D.C. Circuit Court Attempts to Thwart Consumer Protections

 By Renato R. Rocha, Policy Analyst, Economic Policy Project, NCLR

CFPB_LogoLast week, the U.S. Court of Appeals for the DC circuit decided against the Consumer Financial Protection Bureau (CFPB), making it easier to remove the director, who serves as head of the Bureau. If the decision stands, it will undermine what the CFPB was created to do in the aftermath of the Great Recession—protect consumers—since the director could be removed by the president without cause.

A challenge to the director’s authority is a challenge to CFPB itself. Since the CFPB opened its doors five years ago, it has become clear that the Bureau is exactly what consumers needed, and consumers overwhelming support its work. The CFPB now has authority to regulate a range of industries that previously lacked transparency, including remittance transfers, credit cards, student loan servicing, and payday loans. In order for the Bureau to continue its essential work on behalf of families, the CFPB needs to remain autonomous.

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American Voters Favor a Well-Regulated Payday Lending Industry


The American public has a very low opinion of payday lenders, says a new poll out from the NCLR Action Fund, Americans for Financial Reform, Center for Responsible Lending, and the NAACP. The poll, which comes on the heels of a proposed Consumer Financial Protection Bureau rule to reign in predatory lending, shows Americans see little value in the services payday lenders provide.

The poll, conducted from May 26 to June 1, 2016, surveyed 1,400 registered voters and found that payday lenders represent some of the least popular institutions around. Of those surveyed, only 3% had a favorable opinion compared to a 51% unfavorable rating. This makes them less liked than used car salesmen.

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The CFPB Empowers Homebuyers

By Nancy Wilberg Ricks, Senior Policy and Communications Strategist, Wealth-Building Policy Project, NCLR


Yesterday, the Consumer Financial Protection Bureau (CFPB) released new online tools to help consumers be better informed when purchasing a home. Whether you dream of buying a home years down the line or are in the midst of closing now, these tools can give you helpful information specific to your needs.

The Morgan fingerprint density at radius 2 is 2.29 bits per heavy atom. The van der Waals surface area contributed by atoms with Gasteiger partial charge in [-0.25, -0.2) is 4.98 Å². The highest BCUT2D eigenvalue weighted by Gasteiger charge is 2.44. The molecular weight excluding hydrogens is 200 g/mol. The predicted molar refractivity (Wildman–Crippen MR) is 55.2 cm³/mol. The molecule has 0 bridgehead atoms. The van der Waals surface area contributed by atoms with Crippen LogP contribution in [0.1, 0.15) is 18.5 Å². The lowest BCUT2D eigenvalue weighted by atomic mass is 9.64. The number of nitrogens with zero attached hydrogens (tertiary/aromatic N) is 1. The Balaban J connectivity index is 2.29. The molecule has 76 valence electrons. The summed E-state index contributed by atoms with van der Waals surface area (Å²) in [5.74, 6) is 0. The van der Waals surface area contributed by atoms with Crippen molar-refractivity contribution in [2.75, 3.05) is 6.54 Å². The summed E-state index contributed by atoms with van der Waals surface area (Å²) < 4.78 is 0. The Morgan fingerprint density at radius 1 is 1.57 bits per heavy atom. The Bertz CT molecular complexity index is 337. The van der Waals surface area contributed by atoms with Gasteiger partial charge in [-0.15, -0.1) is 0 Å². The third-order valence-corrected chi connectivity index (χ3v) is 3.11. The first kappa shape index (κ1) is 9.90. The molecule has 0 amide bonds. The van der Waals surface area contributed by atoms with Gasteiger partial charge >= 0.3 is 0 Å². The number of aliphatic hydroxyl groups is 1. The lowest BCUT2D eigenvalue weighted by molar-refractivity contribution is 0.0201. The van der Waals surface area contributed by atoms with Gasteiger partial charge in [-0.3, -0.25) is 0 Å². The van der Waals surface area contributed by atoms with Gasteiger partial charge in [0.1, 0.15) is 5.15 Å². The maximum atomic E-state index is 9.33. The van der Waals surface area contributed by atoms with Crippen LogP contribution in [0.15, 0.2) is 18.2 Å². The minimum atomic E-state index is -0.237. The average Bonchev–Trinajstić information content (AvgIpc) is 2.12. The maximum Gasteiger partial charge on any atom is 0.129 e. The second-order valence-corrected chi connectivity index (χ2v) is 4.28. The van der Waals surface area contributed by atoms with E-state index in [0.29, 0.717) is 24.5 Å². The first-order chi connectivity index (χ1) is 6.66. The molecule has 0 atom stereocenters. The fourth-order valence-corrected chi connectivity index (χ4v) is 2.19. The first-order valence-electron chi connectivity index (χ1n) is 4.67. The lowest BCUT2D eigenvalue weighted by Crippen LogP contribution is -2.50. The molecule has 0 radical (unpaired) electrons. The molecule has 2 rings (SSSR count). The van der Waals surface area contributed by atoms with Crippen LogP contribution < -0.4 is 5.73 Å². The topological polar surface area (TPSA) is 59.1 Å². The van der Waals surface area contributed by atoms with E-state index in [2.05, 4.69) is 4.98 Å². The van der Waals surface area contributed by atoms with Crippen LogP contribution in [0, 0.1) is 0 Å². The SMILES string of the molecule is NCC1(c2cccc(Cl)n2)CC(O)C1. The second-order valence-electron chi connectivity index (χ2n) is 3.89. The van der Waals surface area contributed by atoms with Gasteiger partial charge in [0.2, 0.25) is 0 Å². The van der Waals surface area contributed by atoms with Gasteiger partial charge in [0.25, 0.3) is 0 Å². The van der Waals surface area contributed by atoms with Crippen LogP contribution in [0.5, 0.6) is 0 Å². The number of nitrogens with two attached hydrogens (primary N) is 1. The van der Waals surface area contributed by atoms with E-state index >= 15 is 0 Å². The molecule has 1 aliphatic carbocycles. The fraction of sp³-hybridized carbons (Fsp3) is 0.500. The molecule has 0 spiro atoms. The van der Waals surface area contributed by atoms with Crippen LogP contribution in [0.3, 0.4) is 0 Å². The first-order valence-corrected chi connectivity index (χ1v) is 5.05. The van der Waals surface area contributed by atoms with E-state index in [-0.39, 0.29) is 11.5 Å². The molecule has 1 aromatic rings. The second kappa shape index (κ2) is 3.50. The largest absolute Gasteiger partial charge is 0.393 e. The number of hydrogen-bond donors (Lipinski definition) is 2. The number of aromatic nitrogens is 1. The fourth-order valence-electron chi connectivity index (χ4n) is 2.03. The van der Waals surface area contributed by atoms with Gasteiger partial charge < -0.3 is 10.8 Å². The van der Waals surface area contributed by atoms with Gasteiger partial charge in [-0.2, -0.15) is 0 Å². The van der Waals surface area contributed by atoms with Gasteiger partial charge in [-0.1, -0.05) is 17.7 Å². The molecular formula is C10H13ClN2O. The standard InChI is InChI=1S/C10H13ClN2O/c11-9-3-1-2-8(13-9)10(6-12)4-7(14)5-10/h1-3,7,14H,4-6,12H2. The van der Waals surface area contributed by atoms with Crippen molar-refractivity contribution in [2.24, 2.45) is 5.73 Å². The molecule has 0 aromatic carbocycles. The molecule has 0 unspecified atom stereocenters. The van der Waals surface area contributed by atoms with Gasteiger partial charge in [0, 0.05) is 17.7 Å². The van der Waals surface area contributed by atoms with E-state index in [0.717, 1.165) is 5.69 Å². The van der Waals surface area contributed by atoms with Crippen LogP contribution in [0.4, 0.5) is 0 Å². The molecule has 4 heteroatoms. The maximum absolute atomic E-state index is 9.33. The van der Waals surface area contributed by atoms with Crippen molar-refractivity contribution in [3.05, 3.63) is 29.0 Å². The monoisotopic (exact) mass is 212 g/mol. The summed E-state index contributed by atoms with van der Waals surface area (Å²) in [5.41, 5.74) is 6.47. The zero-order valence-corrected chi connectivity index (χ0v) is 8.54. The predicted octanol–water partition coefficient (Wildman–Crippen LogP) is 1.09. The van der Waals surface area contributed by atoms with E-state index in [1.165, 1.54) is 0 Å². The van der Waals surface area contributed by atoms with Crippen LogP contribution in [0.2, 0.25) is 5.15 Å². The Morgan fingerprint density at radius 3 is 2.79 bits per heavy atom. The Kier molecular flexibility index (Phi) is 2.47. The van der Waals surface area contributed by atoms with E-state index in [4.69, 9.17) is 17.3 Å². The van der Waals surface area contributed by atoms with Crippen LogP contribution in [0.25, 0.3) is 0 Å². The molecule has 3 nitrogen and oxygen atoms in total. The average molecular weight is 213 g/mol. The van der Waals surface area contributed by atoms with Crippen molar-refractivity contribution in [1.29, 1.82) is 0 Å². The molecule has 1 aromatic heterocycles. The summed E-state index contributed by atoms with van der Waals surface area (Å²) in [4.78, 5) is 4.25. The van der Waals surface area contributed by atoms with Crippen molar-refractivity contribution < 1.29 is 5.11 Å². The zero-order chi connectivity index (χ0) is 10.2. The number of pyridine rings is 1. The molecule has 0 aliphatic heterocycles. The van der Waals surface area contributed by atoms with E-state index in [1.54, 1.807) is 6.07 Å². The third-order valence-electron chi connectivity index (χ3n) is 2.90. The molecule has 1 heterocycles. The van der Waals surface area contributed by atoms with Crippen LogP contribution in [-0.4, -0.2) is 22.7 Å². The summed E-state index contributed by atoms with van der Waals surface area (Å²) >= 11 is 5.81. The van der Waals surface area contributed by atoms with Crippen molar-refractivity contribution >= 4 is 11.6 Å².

Richard Cordray, Director of the CFPB, discussed the new tool, housing trends, and market improvements at The Brookings Institute. In the live webcast (also below), he emphasized the need to change the market culture by empowering homebuyers with better information when purchasing their house—the largest asset that many will ever acquire. “When people take out a loan to buy a home, they deserve to have confidence that they are not being set up to fail,” said Cordray.

Full speech below:

These essential tools also come at the one-year anniversary of the CFPB’s mortgage servicing standards. In January 2014, the Bureau implemented new standards to improve deplorable customer service to homeowners, especially for those who need help saving their home from unnecessary foreclosures.

To closely follow compliance with these standards, NCLR and the National Housing Resource Center surveyed its housing counselors and synthesized the findings in a report last week. We were encouraged that the new rules improved the market for families, but we also see room for improvement. Read more here!

Economic Rights Are Essential to the Pursuit of Happiness

Richard_Cordray_newLast week, Consumer Financial Protection Bureau (CFPB) Director Richard Cordray addressed students at Michigan State University on the anniversary of three pivotal moments in American History: the Supreme Court’s 1954 Brown v. Board of Education decision, the 1964 Civil Rights Act, and the Equal Credit Opportunity Act of 1974. With these three historic events, the United States moved closer to fully realizing the inevitable truth that civil rights, political rights, and economic rights are inextricably linked. They are all necessary for a free and democratic society.

While Brown v. Board of Education and the 1964 Civil Rights Act are relatively known for their roles in reducing legal discrimination, Director Cordray used his speech to highlight a less-known antidiscrimination law: the 1974 Equal Credit Opportunity Act (ECOA), which celebrates its 40th anniversary this year. For the first time, ECOA outlawed discrimination by creditors against borrowers based on race, ethnicity, sex, age, and national origin.

While fairness in the lending law has been on the books for four decades, lending discrimination against people of color persists today. People of color have always been targeted by subprime lenders, but the housing crisis fanned the flames of predatory practices as lenders offered risky mortgages that ultimately led to default and foreclosure, pushing millions out of their homes. Latino wealth was decimated, and the racial wealth gap between Latinos and Whites continues to widen more than ever.